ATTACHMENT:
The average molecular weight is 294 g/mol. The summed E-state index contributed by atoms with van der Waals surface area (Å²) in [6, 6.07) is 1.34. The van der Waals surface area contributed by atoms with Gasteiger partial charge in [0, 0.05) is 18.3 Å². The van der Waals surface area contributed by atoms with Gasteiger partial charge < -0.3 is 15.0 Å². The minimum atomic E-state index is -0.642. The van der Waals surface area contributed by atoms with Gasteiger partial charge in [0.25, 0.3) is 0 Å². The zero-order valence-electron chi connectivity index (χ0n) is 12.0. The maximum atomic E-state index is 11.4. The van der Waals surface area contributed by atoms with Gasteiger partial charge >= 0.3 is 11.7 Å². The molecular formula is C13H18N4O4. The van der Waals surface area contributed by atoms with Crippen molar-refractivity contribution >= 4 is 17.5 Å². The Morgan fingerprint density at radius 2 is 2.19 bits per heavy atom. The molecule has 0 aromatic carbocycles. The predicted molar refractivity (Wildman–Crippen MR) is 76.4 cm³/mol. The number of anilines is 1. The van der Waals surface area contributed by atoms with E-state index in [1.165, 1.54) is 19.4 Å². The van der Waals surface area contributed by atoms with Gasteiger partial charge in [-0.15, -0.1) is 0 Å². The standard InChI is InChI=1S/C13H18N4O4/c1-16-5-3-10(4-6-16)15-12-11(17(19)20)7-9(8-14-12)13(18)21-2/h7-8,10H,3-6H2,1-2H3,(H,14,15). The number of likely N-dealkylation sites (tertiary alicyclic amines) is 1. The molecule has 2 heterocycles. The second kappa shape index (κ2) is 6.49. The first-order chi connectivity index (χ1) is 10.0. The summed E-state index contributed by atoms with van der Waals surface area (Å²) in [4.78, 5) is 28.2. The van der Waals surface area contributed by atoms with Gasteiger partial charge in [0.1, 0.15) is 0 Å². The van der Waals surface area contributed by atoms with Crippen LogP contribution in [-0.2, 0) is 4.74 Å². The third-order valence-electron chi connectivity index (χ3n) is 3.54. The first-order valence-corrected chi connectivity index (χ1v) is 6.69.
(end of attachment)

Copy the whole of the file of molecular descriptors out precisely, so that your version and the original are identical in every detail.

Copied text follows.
The average molecular weight is 294 g/mol. The summed E-state index contributed by atoms with van der Waals surface area (Å²) in [6, 6.07) is 1.34. The van der Waals surface area contributed by atoms with Gasteiger partial charge in [0, 0.05) is 18.3 Å². The van der Waals surface area contributed by atoms with Gasteiger partial charge < -0.3 is 15.0 Å². The minimum atomic E-state index is -0.642. The van der Waals surface area contributed by atoms with Gasteiger partial charge in [0.25, 0.3) is 0 Å². The zero-order valence-electron chi connectivity index (χ0n) is 12.0. The maximum atomic E-state index is 11.4. The van der Waals surface area contributed by atoms with Gasteiger partial charge >= 0.3 is 11.7 Å². The molecular formula is C13H18N4O4. The van der Waals surface area contributed by atoms with Crippen molar-refractivity contribution >= 4 is 17.5 Å². The Morgan fingerprint density at radius 2 is 2.19 bits per heavy atom. The molecule has 0 aromatic carbocycles. The predicted molar refractivity (Wildman–Crippen MR) is 76.4 cm³/mol. The number of anilines is 1. The van der Waals surface area contributed by atoms with E-state index in [1.165, 1.54) is 19.4 Å². The van der Waals surface area contributed by atoms with Gasteiger partial charge in [-0.15, -0.1) is 0 Å². The standard InChI is InChI=1S/C13H18N4O4/c1-16-5-3-10(4-6-16)15-12-11(17(19)20)7-9(8-14-12)13(18)21-2/h7-8,10H,3-6H2,1-2H3,(H,14,15). The number of likely N-dealkylation sites (tertiary alicyclic amines) is 1. The molecule has 2 heterocycles. The second kappa shape index (κ2) is 6.49. The first-order chi connectivity index (χ1) is 10.0. The summed E-state index contributed by atoms with van der Waals surface area (Å²) in [4.78, 5) is 28.2. The van der Waals surface area contributed by atoms with Gasteiger partial charge in [0.1, 0.15) is 0 Å². The van der Waals surface area contributed by atoms with Crippen LogP contribution in [-0.2, 0) is 4.74 Å². The third-order valence-electron chi connectivity index (χ3n) is 3.54. The first-order valence-corrected chi connectivity index (χ1v) is 6.69.